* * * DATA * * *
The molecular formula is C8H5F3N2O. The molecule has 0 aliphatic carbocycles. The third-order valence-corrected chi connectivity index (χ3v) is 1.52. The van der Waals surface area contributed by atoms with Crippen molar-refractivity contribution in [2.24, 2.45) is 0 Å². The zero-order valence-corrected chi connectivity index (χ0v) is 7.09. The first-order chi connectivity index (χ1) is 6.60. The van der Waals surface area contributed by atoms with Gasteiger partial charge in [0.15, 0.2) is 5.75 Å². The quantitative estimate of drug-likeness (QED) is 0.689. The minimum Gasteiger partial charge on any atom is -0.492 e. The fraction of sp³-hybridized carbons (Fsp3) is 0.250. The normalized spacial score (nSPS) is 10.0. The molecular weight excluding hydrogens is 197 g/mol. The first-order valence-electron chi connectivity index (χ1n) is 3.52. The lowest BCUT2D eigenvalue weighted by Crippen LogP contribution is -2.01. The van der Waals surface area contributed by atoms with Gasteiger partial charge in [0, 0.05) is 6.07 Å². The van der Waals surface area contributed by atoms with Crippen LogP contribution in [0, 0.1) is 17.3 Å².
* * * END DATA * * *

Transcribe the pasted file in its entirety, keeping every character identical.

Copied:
The molecular formula is C8H5F3N2O. The molecule has 0 aliphatic carbocycles. The third-order valence-corrected chi connectivity index (χ3v) is 1.52. The van der Waals surface area contributed by atoms with Crippen molar-refractivity contribution in [2.24, 2.45) is 0 Å². The zero-order valence-corrected chi connectivity index (χ0v) is 7.09. The first-order chi connectivity index (χ1) is 6.60. The van der Waals surface area contributed by atoms with Gasteiger partial charge in [0.15, 0.2) is 5.75 Å². The quantitative estimate of drug-likeness (QED) is 0.689. The minimum Gasteiger partial charge on any atom is -0.492 e. The fraction of sp³-hybridized carbons (Fsp3) is 0.250. The normalized spacial score (nSPS) is 10.0. The molecular weight excluding hydrogens is 197 g/mol. The first-order valence-electron chi connectivity index (χ1n) is 3.52. The lowest BCUT2D eigenvalue weighted by Crippen LogP contribution is -2.01. The van der Waals surface area contributed by atoms with Gasteiger partial charge in [0, 0.05) is 6.07 Å². The van der Waals surface area contributed by atoms with Crippen LogP contribution in [0, 0.1) is 17.3 Å².